Alain Marc Guillem

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Synapses are essential components of neurons and allow information to travel coordinately throughout the nervous system to adjust behavior to environmental stimuli and to control body functions, memories, and emotions. Thus, optimal synaptic communication is required for proper brain physiology, and slight perturbations of synapse function can lead to brain(More)
Glutamate, the major excitatory transmitter in the vertebrate brain, is removed from the synaptic cleft by a family of sodium-dependent glutamate transporters profusely expressed in glial cells. Once internalized, it is metabolized by glutamine synthetase to glutamine and released to the synaptic space through sodium-dependent neutral amino acid carriers of(More)
Glu (glutamate), the excitatory transmitter at the main signalling pathway in the retina, is critically involved in changes in the protein repertoire through the activation of signalling cascades, which regulate protein synthesis at transcriptional and translational levels. Activity-dependent differential gene expression by Glu is related to the activation(More)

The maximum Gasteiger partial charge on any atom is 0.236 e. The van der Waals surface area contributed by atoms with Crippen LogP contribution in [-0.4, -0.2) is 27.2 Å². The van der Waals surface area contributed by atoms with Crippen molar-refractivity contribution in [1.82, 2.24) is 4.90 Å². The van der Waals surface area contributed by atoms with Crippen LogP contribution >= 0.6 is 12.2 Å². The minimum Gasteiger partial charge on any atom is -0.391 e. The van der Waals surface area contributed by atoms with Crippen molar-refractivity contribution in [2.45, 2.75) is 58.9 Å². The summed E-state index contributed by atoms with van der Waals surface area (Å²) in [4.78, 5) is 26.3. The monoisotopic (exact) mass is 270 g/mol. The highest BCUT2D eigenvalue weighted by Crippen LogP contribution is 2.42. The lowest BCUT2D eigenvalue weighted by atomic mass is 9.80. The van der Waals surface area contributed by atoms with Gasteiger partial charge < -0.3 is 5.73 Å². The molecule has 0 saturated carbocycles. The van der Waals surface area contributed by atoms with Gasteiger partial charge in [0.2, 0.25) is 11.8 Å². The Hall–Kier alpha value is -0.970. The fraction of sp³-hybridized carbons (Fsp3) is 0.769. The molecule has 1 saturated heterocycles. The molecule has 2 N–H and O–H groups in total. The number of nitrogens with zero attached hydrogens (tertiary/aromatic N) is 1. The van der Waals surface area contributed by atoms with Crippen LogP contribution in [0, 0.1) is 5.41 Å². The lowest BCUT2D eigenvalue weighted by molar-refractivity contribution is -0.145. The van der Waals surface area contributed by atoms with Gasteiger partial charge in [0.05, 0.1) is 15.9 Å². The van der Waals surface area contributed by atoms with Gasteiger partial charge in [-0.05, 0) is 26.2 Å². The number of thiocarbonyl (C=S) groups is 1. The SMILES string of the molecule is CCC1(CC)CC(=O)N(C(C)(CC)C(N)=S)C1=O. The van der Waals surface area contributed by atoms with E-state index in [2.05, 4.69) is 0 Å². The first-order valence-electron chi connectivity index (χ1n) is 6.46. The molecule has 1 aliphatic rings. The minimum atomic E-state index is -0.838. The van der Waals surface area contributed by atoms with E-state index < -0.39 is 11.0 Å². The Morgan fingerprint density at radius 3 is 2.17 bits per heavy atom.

Brain-derived neurotrophic factor is an abundant and widely distributed neurotrophin expressed in the Central Nervous System. It is critically involved in neuronal differentiation and survival. The expression of brain-derived neurotrophic factor and that of its catalytic active cognate receptor (TrkB) has been extensively studied in neuronal cells but their(More)
Glutamate, the major excitatory transmitter in the vertebrate brain is a potent neurotoxin through the over-stimulation of its specific membrane receptors. In accordance, a tight regulation of its extracellular levels by plasma membrane transporters is present. A family of excitatory amino acid transporters is expressed in neurons and glia cells and is(More)
Glutamate, the major excitatory amino acid, activates a wide variety of signal transduction cascades. Ionotropic and metabotropic glutamate receptors are critically involved in long-term synaptic changes, although recent findings suggest that the electrogenic Na(+)-dependent glutamate transporters, responsible for its removal from the synaptic cleft(More)
Glutamate, the main excitatory transmitter in the vertebrate brain, exerts its actions through the activation of specific membrane receptors present in neurons and glial cells. Over-stimulation of glutamate receptors results in neuronal death, phenomena known as excitotoxicity. A family of glutamate uptake systems, mainly expressed in glial cells, removes(More)
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